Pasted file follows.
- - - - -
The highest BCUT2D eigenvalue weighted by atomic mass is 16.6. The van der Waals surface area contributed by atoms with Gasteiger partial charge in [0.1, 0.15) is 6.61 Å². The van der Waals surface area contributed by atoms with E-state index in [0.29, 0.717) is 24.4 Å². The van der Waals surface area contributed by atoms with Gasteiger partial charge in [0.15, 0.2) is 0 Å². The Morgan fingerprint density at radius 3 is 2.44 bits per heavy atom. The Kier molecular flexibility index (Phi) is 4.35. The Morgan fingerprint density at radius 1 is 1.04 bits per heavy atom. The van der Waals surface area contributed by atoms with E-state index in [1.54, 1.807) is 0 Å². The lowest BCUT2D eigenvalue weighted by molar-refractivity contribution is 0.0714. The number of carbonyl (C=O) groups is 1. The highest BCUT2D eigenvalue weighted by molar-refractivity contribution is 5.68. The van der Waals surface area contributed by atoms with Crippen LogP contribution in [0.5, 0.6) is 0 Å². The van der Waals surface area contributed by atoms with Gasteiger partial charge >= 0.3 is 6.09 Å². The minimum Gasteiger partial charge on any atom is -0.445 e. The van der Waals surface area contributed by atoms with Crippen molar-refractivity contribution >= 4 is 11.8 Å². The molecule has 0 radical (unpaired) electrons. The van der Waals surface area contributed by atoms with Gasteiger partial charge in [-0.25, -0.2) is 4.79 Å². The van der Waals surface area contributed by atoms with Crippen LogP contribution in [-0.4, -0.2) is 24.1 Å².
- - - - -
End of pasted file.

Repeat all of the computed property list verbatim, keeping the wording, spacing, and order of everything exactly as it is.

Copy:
The highest BCUT2D eigenvalue weighted by atomic mass is 16.6. The van der Waals surface area contributed by atoms with Gasteiger partial charge in [0.1, 0.15) is 6.61 Å². The van der Waals surface area contributed by atoms with E-state index in [0.29, 0.717) is 24.4 Å². The van der Waals surface area contributed by atoms with Gasteiger partial charge in [0.15, 0.2) is 0 Å². The Morgan fingerprint density at radius 3 is 2.44 bits per heavy atom. The Kier molecular flexibility index (Phi) is 4.35. The Morgan fingerprint density at radius 1 is 1.04 bits per heavy atom. The van der Waals surface area contributed by atoms with E-state index in [1.54, 1.807) is 0 Å². The lowest BCUT2D eigenvalue weighted by molar-refractivity contribution is 0.0714. The number of carbonyl (C=O) groups is 1. The highest BCUT2D eigenvalue weighted by molar-refractivity contribution is 5.68. The van der Waals surface area contributed by atoms with Crippen LogP contribution in [0.5, 0.6) is 0 Å². The van der Waals surface area contributed by atoms with Gasteiger partial charge >= 0.3 is 6.09 Å². The minimum Gasteiger partial charge on any atom is -0.445 e. The van der Waals surface area contributed by atoms with Crippen molar-refractivity contribution >= 4 is 11.8 Å². The molecule has 0 radical (unpaired) electrons. The van der Waals surface area contributed by atoms with Gasteiger partial charge in [-0.25, -0.2) is 4.79 Å². The van der Waals surface area contributed by atoms with Crippen LogP contribution in [-0.4, -0.2) is 24.1 Å².